Paul mentions having been imprisoned a number of times, but this answer is only concerned with the occasions on which he was given the liberty to write letters. The Epistles to Philippians, Ephesians, Colossians and Philemon are often called the 'Prison Epistles' because they appear to have been written by Paul while in prison. Of these, only Philippians and Philemon are undisputed.
Most critical scholars date Colossians to the 70s of the first century and Ephesians about ten years later, attributing them to anonymous authors writing in Paul's name. Alvar Ellegard says in Jesus: One Hundred Years Before Christ, page 148, that many passages in Ephesians seem to be directly copied from the ‘presumably somewhat earlier’ Colossians. Thus, the similarities in the two epistles, including references to imprisonment, result from copying and not from Paul's own experience. Burton L Mack says in Who Wrote the New Testament, page 183, that the letters to the Colossians and Ephesians are not authentic, and that there is not a suggestion of the real Paul in either of them. He says the style is different, the vocabulary is different and the rhetoric is different from authentic Pauline letters. If indeed Colossians and Ephesians were pseudepigraphical, we need only look at Paul's liberty to write in the cases of Philippians and Philemon.
When writing the Epistle to Philemon, Paul was undoubtedly a prisoner, but he also tells us that he expected to be freed soon:
Philemon 22 But withal prepare me also a lodging: for I trust that through your prayers I shall be given unto you.
Whatever the circumstances, Paul's imminent freedom in this case may well have meant that he was given considerable liberty pending his release.
In Philippians 1:7, we learn that Paul has been imprisoned, but he then says (1:13-14)that his imprisonment has become so well known that it has served to encourage others to proclaim the gospel:
Philippians 1:13-14: So that my bonds in Christ are manifest in all the palace, and in all other places; And many of the brethren in the Lord, waxing confident by my bonds, are much more bold to speak the word without fear.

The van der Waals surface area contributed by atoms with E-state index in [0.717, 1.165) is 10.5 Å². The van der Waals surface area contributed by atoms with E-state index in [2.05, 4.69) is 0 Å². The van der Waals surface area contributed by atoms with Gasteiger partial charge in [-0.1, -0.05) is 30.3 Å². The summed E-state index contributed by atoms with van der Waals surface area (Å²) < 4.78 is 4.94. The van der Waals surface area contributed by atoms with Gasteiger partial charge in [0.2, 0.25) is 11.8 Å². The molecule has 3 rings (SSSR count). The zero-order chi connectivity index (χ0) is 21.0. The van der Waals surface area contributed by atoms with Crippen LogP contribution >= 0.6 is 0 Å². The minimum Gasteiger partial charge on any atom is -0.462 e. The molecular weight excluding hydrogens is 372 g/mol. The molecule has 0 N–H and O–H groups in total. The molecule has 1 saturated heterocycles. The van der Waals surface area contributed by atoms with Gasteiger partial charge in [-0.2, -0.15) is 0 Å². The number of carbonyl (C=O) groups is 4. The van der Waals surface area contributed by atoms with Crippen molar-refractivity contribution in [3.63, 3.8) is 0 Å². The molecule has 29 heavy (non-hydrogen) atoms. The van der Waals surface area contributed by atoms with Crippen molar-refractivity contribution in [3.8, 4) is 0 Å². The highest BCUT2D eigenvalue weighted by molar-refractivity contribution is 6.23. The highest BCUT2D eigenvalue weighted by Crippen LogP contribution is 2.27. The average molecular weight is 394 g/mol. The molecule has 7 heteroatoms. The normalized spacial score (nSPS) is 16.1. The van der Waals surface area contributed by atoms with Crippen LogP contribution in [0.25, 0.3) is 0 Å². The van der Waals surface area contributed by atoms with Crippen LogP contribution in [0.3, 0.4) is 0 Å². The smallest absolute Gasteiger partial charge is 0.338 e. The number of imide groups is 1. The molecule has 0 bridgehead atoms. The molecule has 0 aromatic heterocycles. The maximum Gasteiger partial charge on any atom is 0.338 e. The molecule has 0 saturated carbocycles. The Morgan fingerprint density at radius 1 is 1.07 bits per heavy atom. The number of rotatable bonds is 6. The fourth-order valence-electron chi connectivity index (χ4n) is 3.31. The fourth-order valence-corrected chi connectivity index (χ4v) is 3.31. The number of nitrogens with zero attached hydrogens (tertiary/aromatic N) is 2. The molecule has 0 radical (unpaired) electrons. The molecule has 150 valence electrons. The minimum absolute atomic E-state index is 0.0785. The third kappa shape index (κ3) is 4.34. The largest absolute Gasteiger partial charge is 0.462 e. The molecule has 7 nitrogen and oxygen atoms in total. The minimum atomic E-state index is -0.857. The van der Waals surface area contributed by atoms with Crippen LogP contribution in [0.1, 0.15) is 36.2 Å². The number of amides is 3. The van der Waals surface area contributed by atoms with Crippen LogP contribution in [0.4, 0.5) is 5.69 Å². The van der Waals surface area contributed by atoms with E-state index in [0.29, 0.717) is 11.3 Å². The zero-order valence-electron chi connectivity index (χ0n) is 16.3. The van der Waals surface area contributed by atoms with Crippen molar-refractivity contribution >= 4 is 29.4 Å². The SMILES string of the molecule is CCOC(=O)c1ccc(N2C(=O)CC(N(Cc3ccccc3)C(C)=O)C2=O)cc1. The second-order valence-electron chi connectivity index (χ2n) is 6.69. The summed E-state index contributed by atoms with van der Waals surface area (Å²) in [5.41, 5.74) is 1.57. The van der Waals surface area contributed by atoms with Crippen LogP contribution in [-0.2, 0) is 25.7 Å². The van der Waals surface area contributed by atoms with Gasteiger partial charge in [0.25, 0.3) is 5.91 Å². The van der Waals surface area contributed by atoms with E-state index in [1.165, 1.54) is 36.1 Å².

The situation is serious for Paul, for it appears he is unsure if he will die, but does not fear death:
Philippians 1:20: According to my earnest expectation and my hope, that in nothing I shall be ashamed, but that with all boldness, as always, so now also Christ shall be magnified in my body, whether it be by life, or by death.
There are several possibilities for the location at which Paul was imprisoned when writing Philippians and, among others, those who rely on Acts of the Apostles consider Rome the probable location, but this is far from certain. He might also have been imprisoned at Caesarea or any of several other locations. Either way, the strength of the charges against Paul might have influenced the amount of liberty he was given. Notice that in Philippians 1:7, Paul says his imprisonment had become so well known that it has served to encourage others to proclaim the gospel, and again in 1:14 they are "much more bold to speak the word without fear." As a cause célèbre, Paul might have been given some liberties, including the opportunity to write this letter, in order to placate his followers.